Not quite there yet

OPEC Bulletin Commentary – April-May 2021

In recent days, the oil market has been experiencing a two-faceted reality. One reality sees a hopeful and even bullish outlook for economic recovery in the second half of 2021, which would help restore oil demand growth and accelerate the market rebalancing process.

On the other hand, the more unpleasant reality is the ongoing saga of the seemingly unrelenting global pandemic, which continues to rear its ugly head and ravage several regions of the world through a resurgence in infections. The complex nature of this dynamic is due to the fact that these two realities are inextricably linked to one-another, and the outcome of one will, by default, impact the other.

This latest wave of COVID-19 has been especially devastating to India, which is experiencing a record-breaking rise in infections and loss of life. As of this writing, the country was struggling to deal with record surges in daily infections, which reached more than 386,000 cases at the end of April, and a staggering daily death toll of over 3,500. Health systems are overwhelmed with the influx of patients and a lack of adequate medical supplies, equipment, infrastructure and personnel. World Health Organization Director General, Tedros Adhanom Ghebreyesus, has characterized the situation as “beyond heartbreaking”, and has pledge to dispatch extra staff and medical equipment to help ease the situation. Other world leaders have also pledged to offer aid in the form of supplies, medical personnel and vaccines.

Until this tragic humanitarian situation is brought under control, any sort of holistic global economic recovery will be muted. The fact is that India is the second-most populous country in the world and the third-largest oil importer. Until this latest bump in the road, India was expected to contribute roughly ten per cent of all demand growth this year, and thus any ripple in its progress clearly impacts the global recovery dynamic.

This challenging scenario is balanced, however, with a brightening picture in the OECD countries, due in no small part to the wide and effective rollout of vaccination programmes, a vast influx of government economic stimulus and a slow but steady return to normal life.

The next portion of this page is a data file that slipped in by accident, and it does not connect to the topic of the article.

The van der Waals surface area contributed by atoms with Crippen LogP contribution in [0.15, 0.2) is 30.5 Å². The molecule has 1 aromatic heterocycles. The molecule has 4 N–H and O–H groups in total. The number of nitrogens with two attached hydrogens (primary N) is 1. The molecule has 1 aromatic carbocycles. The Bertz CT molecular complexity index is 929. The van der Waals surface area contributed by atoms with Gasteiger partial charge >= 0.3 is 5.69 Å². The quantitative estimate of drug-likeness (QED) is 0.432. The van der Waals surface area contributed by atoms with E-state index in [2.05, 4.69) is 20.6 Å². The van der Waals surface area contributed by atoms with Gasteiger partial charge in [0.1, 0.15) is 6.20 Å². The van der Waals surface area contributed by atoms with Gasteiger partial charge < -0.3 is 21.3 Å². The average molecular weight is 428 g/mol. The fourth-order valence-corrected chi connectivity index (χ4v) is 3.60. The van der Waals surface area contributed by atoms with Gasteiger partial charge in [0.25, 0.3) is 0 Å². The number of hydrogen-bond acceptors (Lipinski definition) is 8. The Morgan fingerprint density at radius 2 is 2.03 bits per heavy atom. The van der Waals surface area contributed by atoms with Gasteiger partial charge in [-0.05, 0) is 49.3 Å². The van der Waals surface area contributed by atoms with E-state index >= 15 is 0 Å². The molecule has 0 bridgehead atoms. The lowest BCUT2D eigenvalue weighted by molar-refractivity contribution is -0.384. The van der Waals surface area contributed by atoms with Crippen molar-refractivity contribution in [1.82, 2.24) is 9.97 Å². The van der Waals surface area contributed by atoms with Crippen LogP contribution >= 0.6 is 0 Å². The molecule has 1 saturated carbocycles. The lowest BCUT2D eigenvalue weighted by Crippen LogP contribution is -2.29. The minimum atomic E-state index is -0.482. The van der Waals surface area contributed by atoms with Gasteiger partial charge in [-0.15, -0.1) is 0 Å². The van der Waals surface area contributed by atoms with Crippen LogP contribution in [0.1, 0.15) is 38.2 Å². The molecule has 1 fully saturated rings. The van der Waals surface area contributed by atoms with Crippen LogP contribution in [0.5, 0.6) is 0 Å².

The United States, for example, has been at the forefront of global vaccination efforts. In US President Joseph Biden’s address to the US Congress on April 28, he announced that 52 per cent of US adults had received at least one COVID-19 shot, and that more than 200 million inoculations had been administered in his first 100 days in office. “Now, after just 100 days, I can report to the nation: America is on the move again,” the President declared. “Turning peril into possibility. Crisis into opportunity. Setback into strength.”

This and other success stories in the battle against COVID-19 will mean more cars on the roads, more planes in the sky and a boost in industrial activity, all of which will help drive a return to oil demand growth. Another bullish factor is the imminent summer driving season, which will no doubt increase the demand for gasoline through the summer months.

Meanwhile, OPEC and its non-OPEC partners of the ‘Declaration of Cooperation’ continue to be highly effective in their joint efforts to provide a stable foundation for recovery and growth. After helping lift the industry out of the ashes of destruction last year, they continue to champion a measured approach, as always, balancing the needs of producers, consumers and the global economy.

“We can take comfort in knowing that our leadership has helped turn the tide,” OPEC Secretary General, Mohammad Sanusi Barkindo, said during the 16th OPEC-non-OPEC Ministerial Meeting (ONOMM) conference call on April 27. “But at the same time, the persistence of COVID-19 reminds us that this no time to stray from the cautious and steadfast approach we have taken over the past year.”

This measured and vigilant approach to the market rebalancing process was echoed by HRH Prince Abdul Aziz Bin Salman Al Saud, Saudi Arabia’s Minister of Energy and Chairman of the ONOMM, during the 15th ONOMM.

“Steering the ship in these current conditions where different scenarios are playing out in various regions of the world requires a steady hand on the tiller as I said back in February. It also requires flexibility and being responsive to market needs,” he said. “Our agreement back in December 2020 provided us with a flexible mechanism to hold monthly meetings starting from January 2021 and to decide on whether to adjust output, be it increase, maintain, or decrease production depending on market conditions. Continuing with this flexible approach will serve us best.”

OPEC Bulletin (April-May 2021)

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